Film Review : Is suicide squad

By Caryn James , BBC News 

DC Comics needs a hit after the critically reviled Batman v Superman. Unfortunately, this supervillain extravaganza isn’t it, writes critic Caryn James.

"Film Review: Suicide Squad - A Captivating Analysis"
Image by Oliana Gruzdeva from Pixabay

“What happens if the next Superman is a terrorist?” That’s the rhetorical question intelligence agent Amanda Waller (Viola Davis) poses to persuade her bosses that she needs a band of supervillains to battle the planet’s potential new enemies. She finds an assassin and a psychotic former psychiatrist, among others, and releases them from prison to fight evil with evil.

It lands on the screen with a big-budget thud of missed opportunities

If only the rest of Suicide Squad

were as intriguing as Waller’s politically loaded premise. You could say her plan sets the story in motion, but motion is the wrong word for a film with such flat-footed action and such an overload of forgettable characters. Suicide Squad looked bright and promising in its run-up, but lands on the screen with a big-budget thud of missed opportunities.

Suicide Squad’s DC Comics characters, lesser known than Batman or Superman, are introduced in quick flashbacks. Will Smith, toned and with a shaved head, is Deadshot. He is paid millions of dollars to murder someone, but lands in prison because he won’t do it in front of his beloved daughter. A familiar Smith type, he’s the bad guy who’s not all bad, wisecracking easily although not often enough here.

We see Margot Robbie’s Harley Quinn as she used to be: Dr Harleen Quinzel, of the oversized black glasses and three-inch heels that all prison psychiatrists wear. She falls for her green-haired, silver-toothed patient, the Joker and soon goes rogue, with bright-white makeup and red lips that match her lover’s. Robbie wiggles her spangled mini-shorts, occasionally possesses a mad gleam in her eye and, just as sporadically, a broad Brooklyn accent.

The “meta-humans” Waller rounds up are nonentities despite their particular quirks. So is the Joker, who is surprisingly banal. Jared Leto plays him as Scarface, acting tough in a nightclub, relaxing on the floor at home encircled by guns.

Why so serious?

David Ayer wrote and directed Suicide Squad, so he has no one else to blame for the muddled screenplay. Ayer is best at grit and moral nuance: he wrote the screenplay for Antoine Fuqua’s Training Day, and wrote and directed the intense cop drama End of Watch. But given a broader commercial mandate and cartoon characters to work with, his narrative lacks imagination and his visual style is simplistic.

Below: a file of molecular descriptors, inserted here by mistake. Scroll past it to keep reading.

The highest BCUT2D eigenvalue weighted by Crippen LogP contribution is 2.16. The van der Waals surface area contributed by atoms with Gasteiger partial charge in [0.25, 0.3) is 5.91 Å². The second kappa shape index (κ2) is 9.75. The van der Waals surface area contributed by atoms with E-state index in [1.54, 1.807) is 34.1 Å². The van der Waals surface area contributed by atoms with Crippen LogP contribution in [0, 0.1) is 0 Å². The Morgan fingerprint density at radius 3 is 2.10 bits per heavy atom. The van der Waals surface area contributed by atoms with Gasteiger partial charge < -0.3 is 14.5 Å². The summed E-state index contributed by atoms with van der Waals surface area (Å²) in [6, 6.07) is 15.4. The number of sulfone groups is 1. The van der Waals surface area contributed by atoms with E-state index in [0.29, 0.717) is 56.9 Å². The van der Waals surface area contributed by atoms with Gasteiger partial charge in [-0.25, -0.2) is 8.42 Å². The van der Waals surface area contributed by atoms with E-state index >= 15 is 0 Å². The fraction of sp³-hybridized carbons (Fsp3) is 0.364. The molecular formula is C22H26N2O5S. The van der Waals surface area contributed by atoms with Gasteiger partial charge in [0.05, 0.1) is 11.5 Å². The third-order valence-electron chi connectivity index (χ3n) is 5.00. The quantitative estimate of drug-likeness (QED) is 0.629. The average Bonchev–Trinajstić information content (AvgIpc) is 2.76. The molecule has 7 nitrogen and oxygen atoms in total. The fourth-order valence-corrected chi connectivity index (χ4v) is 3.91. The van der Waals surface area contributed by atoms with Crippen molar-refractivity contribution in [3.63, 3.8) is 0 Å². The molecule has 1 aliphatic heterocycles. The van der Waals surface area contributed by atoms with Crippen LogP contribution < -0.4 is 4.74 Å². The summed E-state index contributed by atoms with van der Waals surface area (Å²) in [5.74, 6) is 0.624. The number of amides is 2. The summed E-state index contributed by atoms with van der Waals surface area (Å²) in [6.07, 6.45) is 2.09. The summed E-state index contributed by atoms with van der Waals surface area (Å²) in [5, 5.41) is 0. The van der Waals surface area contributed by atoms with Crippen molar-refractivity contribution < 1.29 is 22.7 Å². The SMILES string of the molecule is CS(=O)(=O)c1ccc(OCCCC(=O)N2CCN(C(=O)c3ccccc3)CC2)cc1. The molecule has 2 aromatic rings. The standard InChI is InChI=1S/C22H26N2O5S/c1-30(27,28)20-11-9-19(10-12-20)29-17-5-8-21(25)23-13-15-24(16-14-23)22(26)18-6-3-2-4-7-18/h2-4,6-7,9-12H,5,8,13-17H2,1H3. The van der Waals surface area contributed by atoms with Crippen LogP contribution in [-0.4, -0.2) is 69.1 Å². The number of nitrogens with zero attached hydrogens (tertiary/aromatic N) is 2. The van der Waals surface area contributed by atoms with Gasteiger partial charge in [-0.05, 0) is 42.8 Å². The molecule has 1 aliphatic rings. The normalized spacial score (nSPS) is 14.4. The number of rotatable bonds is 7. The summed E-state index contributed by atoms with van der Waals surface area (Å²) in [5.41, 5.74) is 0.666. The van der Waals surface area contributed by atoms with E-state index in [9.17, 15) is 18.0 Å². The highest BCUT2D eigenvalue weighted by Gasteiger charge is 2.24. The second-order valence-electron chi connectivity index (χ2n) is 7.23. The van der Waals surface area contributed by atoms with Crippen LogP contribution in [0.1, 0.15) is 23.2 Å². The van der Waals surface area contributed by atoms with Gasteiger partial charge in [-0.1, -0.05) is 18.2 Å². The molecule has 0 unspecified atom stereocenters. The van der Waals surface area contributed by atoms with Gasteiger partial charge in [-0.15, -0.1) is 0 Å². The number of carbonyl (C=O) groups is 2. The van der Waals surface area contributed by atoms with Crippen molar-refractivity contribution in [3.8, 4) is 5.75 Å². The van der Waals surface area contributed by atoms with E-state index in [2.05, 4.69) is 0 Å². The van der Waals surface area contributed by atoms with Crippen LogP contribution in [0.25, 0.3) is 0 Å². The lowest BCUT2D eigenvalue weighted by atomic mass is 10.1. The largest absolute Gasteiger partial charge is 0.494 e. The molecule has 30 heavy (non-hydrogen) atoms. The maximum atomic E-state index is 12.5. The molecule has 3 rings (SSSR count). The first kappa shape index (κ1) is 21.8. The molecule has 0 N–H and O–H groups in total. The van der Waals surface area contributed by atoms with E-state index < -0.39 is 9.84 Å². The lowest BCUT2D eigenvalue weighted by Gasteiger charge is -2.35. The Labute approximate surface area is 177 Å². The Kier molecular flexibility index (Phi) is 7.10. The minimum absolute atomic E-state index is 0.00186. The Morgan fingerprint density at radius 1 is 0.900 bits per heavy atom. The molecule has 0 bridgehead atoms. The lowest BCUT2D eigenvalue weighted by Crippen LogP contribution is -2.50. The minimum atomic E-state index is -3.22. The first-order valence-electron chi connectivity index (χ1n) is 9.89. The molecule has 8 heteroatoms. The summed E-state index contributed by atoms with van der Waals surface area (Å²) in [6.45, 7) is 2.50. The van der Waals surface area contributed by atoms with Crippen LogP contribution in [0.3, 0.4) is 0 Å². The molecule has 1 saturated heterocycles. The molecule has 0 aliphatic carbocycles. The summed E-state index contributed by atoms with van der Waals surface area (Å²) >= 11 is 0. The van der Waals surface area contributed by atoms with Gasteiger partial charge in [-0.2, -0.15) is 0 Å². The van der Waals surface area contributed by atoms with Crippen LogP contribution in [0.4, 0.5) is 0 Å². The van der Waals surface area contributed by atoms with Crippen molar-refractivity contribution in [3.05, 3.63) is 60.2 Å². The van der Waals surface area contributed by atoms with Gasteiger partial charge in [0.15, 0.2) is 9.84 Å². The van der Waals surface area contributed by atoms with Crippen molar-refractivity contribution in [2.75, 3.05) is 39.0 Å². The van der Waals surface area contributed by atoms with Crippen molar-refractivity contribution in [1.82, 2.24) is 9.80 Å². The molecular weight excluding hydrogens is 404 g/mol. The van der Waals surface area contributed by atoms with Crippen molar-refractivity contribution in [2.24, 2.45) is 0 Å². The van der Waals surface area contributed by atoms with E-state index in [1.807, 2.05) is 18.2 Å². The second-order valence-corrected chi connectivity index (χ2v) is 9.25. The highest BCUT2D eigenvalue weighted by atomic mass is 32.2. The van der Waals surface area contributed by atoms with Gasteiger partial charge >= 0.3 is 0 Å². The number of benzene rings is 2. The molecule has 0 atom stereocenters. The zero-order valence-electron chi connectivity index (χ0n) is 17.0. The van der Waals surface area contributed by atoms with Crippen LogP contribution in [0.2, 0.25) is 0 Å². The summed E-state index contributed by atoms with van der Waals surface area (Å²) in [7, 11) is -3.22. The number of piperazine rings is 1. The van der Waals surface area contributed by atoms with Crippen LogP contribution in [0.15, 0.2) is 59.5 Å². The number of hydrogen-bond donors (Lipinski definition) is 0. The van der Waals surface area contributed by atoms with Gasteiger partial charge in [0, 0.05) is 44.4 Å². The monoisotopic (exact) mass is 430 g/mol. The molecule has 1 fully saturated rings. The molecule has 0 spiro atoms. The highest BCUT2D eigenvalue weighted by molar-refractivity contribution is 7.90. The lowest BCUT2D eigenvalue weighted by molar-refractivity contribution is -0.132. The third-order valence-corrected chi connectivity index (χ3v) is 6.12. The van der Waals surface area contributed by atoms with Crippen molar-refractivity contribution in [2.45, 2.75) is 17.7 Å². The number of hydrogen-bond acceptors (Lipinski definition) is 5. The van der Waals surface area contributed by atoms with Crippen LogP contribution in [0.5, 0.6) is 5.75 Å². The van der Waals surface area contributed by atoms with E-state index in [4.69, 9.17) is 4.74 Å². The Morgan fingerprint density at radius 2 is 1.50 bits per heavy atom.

The film shares the drab palette of Batman v Superman: Dawn of Justice, the previous instalment in the interconnected series based on DC’s characters. The pops of colour that Harley and the Joker bring are like jolts of energy.

The dark implications are never explored

Actual jolts of energy come in the form of lighting bolts that overwhelm two clichéd action sequences involving the villain of the piece, Enchantress, an ancient witch who’s taken over the body of an archaeologist, June (Cara Delevingne). These scenes echo countless other movies, including Ghostbusters past and present. When Enchantress wrecks a subway station it seems ho-hum. It is also probably not the most effective way to end civilisation.

There are glimpses of what Ayer might have done if he had followed his rougher instincts. Waller is thoroughly ruthless, and Davis is sly enough to keep us on her character’s side and suspicious at once. But like the spectre of a terrorist Superman, those dark implications are never explored.

Girl power

And it is a plain fact that women rule here: Waller and Enchantress are the opposite poles of power. Harley became the face of the movie, a breakout character, months before the film’s release. There is the underused Katana (Karen Fukuhara), a woman wielding a sword that absorbs the soul of the person it has killed. And yet Suicide Squad never overtly acknowledges the gender politics that are clear for all to see.

Even the music is excruciatingly literal-minded

When comics-based movies work well, as many of the rival Marvel films do, they are smart and slick enough to reach beyond a fan base ready to embrace them on geekiness alone. Captain America: The Winter Soldier used plot twists and duplicitous government officials to add ballast. Suicide Squad merely slaps ideas on its surface.

It does give humans and supervillains (Batman v Superman)

redeeming features. Deadshot practically weeps when he receives letters from his daughter. Harley is wrecked when she thinks she has lost the Joker, or her Pudding as she affectionately calls him.  Square squad leader Rick (Joel Kinnaman) loves June so much he will risk the world to release her from Enchantress. With an enhanced voice huskier than Batman’s and a goddess’ slinky wardrobe, Enchantress seems a lot more exciting than meek little June, but in love there’s no accounting for taste.

Early on, there is Sympathy for the Devil. Really? By the end, when we hear the Bohemian Rhapsody line, “Mama, I killed a man,” it’s not a cue to incoming mayhem but an occasion to groan. How did they miss What I Did for Love? That’s a song that would have captured the soft heart and even softer brain of Suicide Squad.

 

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